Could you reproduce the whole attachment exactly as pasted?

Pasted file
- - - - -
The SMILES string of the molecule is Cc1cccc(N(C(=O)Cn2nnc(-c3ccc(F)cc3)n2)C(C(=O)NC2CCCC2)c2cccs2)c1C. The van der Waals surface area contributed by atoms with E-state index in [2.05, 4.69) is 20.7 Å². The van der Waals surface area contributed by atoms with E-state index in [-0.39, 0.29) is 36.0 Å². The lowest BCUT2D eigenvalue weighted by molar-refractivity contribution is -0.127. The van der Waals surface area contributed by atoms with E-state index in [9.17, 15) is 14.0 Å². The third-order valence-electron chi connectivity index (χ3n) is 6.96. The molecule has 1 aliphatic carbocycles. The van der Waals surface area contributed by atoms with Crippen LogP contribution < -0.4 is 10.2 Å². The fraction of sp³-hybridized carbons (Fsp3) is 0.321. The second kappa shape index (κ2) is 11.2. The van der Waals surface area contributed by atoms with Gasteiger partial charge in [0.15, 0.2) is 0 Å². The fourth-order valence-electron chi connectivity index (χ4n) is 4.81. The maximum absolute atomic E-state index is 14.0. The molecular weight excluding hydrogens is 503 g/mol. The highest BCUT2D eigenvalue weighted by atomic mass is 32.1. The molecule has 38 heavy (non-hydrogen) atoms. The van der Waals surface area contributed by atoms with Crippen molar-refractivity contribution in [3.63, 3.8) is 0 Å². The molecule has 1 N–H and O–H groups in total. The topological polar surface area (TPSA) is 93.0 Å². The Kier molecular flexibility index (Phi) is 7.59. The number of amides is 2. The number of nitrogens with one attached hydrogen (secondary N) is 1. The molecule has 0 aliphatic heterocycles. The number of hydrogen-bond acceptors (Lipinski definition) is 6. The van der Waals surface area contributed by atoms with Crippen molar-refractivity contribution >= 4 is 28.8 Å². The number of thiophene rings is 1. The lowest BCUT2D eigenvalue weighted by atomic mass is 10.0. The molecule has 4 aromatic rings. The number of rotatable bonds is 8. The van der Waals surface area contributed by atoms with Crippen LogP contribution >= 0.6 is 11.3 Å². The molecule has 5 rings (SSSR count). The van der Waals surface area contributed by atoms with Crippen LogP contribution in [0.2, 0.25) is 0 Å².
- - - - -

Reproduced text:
The SMILES string of the molecule is Cc1cccc(N(C(=O)Cn2nnc(-c3ccc(F)cc3)n2)C(C(=O)NC2CCCC2)c2cccs2)c1C. The van der Waals surface area contributed by atoms with E-state index in [2.05, 4.69) is 20.7 Å². The van der Waals surface area contributed by atoms with E-state index in [-0.39, 0.29) is 36.0 Å². The lowest BCUT2D eigenvalue weighted by molar-refractivity contribution is -0.127. The van der Waals surface area contributed by atoms with E-state index in [9.17, 15) is 14.0 Å². The third-order valence-electron chi connectivity index (χ3n) is 6.96. The molecule has 1 aliphatic carbocycles. The van der Waals surface area contributed by atoms with Crippen LogP contribution < -0.4 is 10.2 Å². The fraction of sp³-hybridized carbons (Fsp3) is 0.321. The second kappa shape index (κ2) is 11.2. The van der Waals surface area contributed by atoms with Gasteiger partial charge in [0.15, 0.2) is 0 Å². The fourth-order valence-electron chi connectivity index (χ4n) is 4.81. The maximum absolute atomic E-state index is 14.0. The molecular weight excluding hydrogens is 503 g/mol. The highest BCUT2D eigenvalue weighted by atomic mass is 32.1. The molecule has 38 heavy (non-hydrogen) atoms. The van der Waals surface area contributed by atoms with Crippen molar-refractivity contribution in [3.63, 3.8) is 0 Å². The molecule has 1 N–H and O–H groups in total. The topological polar surface area (TPSA) is 93.0 Å². The Kier molecular flexibility index (Phi) is 7.59. The number of amides is 2. The number of nitrogens with one attached hydrogen (secondary N) is 1. The molecule has 0 aliphatic heterocycles. The number of hydrogen-bond acceptors (Lipinski definition) is 6. The van der Waals surface area contributed by atoms with Crippen molar-refractivity contribution >= 4 is 28.8 Å². The number of thiophene rings is 1. The lowest BCUT2D eigenvalue weighted by atomic mass is 10.0. The molecule has 4 aromatic rings. The number of rotatable bonds is 8. The van der Waals surface area contributed by atoms with Crippen LogP contribution >= 0.6 is 11.3 Å². The molecule has 5 rings (SSSR count). The van der Waals surface area contributed by atoms with Crippen LogP contribution in [0.2, 0.25) is 0 Å².